Howl and Other Poems was published in the fall...

City Lights Books' Pocket Poets Series made poetry portable.

I started this post back in October, before becoming aware of quite a number of Poetry Apps for smartphones — that’s what I get for being stuck with a BlackBerry Storm, which sucks at storing apps and is so bad that no one in their right mind would write an app for it much less have one…er…ah…yeah.

Anyway, I’ll amend this post at the end with a few links to good lists of apps, which you can try if you are an iPhone or iPad user or perhaps even an HTC or Android user.  At some point, I’ll join you.  Here’s what I wrote in October:

My pal Andy Swan had a lively dialogue recently that I overheard on Twitter.   He was talking about letting innovators innovate and not be beholden to some altruistic standard that dictates what they should work on.

(Microlending site is wrestling with this question, too, as they recently admitted their main competitor is, well, “Farmville,” the game where you can waste time tending a virtual farm instead of helping Kiva build real farms.)

Anyway, one of Andy’s points was about whether innovators should focus on solving societal ills or focus on solving problems that gnaw at them.

“What if Edison[‘s] not being able to read at night is not a legitimate problem while others starve,” Andy wrote.

He went on to say, “Innovators should build what they love.  The market will distribute.”

I wondered what I would build if I were to just build what I love.  And it got me thinking.  I would love to build a new way of distributing poetry; one that makes it easy, portable and enjoyable for people.

What I’m thinking is something between and app and a book.  As transformational as City Lights BooksPocket Poets series, only with better design and more consistent, high quality poetry.

Of course — like my idea from over a decade ago for a poetry cable TV channel — there’s no money in it. Would that my interests were more like the virtual corruption you can participate in on “Mafia Wars,” but there it is.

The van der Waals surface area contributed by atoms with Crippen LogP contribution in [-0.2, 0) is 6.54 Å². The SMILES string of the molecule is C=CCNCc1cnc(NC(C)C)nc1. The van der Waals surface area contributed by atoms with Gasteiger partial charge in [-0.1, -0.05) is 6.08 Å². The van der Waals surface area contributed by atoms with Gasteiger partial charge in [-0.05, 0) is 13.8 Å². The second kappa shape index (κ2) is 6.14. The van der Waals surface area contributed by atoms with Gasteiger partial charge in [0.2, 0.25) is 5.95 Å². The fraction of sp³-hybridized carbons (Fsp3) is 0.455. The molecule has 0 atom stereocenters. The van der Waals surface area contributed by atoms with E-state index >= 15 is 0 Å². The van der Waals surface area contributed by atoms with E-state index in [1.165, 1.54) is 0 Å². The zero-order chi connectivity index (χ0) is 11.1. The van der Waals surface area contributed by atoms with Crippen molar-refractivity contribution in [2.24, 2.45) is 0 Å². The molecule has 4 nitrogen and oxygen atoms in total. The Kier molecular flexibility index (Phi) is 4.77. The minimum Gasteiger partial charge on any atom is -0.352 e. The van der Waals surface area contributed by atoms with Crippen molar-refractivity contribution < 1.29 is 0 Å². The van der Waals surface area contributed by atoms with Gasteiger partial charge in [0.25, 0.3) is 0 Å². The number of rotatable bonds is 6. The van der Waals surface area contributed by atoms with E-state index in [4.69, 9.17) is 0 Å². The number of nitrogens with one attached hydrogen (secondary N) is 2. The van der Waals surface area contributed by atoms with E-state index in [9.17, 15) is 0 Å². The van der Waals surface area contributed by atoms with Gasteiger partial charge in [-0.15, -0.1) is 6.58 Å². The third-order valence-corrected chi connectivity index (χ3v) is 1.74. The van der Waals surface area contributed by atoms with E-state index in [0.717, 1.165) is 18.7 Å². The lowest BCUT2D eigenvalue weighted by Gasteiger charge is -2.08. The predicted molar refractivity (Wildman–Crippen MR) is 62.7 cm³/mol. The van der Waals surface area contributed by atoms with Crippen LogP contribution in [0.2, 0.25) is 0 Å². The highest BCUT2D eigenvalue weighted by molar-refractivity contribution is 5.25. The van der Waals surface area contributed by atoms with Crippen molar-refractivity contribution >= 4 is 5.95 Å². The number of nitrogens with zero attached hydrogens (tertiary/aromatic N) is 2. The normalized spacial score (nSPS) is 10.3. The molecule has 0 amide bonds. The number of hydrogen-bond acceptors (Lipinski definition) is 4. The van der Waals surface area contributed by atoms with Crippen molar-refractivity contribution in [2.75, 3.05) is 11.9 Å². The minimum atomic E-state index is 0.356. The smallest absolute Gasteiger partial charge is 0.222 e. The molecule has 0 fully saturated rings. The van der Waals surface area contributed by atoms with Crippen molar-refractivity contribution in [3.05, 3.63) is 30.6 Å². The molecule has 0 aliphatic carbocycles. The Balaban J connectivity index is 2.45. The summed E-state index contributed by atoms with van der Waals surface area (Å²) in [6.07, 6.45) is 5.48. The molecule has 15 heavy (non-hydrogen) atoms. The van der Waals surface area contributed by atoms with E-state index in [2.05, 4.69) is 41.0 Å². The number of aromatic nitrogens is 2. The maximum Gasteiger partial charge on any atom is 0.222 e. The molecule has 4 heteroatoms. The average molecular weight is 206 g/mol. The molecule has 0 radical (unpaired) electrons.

I mentioned the idea to a dear friend of mine who said that perhaps I’m wrong; maybe there is a market for it. Not a huge market, perhaps, but certainly more than just a handful.

What features would you want in such an app, device, or “book”?  Searchable index by poet, title, first line, assumed first line, theme, occasion, time-period, style?

It wouldn’t have to be a huge amount of storage on a device or would it? Could it be in the cloud and accessed via the cloud? Would you have to build in incentives for people to continue using it, contests, triva, etc.?

I’m just throwing this out there and will wrestle with it down the road. I may even pull together a Survey Monkey to gauge the interest need for features, and where the money is going to come from.


Well, it turned out there are quite a few apps out there already, so my idea was a little late in the game.  Here are some links to some lists of apps you may want to explore:

Quick Access to Poetry in the Age of Technology (NY Times)
An essential poetry app as addictive as raspberries (Poetry Foundation)
Poetry Apps (Randall Weiss blog)
Poetry Apps (Emerging Writer blog)
Apps for Poets (App Advice b log)
A New Poetry App for the iPhone (Brian Spear)

I like what Spear, a poet and editor of The Rumpus, says in that last post about his ideal poetry app (back in May of 2010!):

The poetry app of my dreams is an aggregator, one that scans the web daily for new publications and then pulls them into a reader.  It would need to push traffic to the online journals of origin and would have to include a way to limit the places you receive poetry from–maybe set it up so that the user gets a poem from a place and then decides whether or not to receive future updates from that journal.  Swindle is a start toward that on the web, but I haven’t found anything like that for the iPhone yet.

Has that need been met?  Do you have a poetry app you recommend?  Do you want to build one with me?  What would you build if you could build what you love?


Enhanced by Zemanta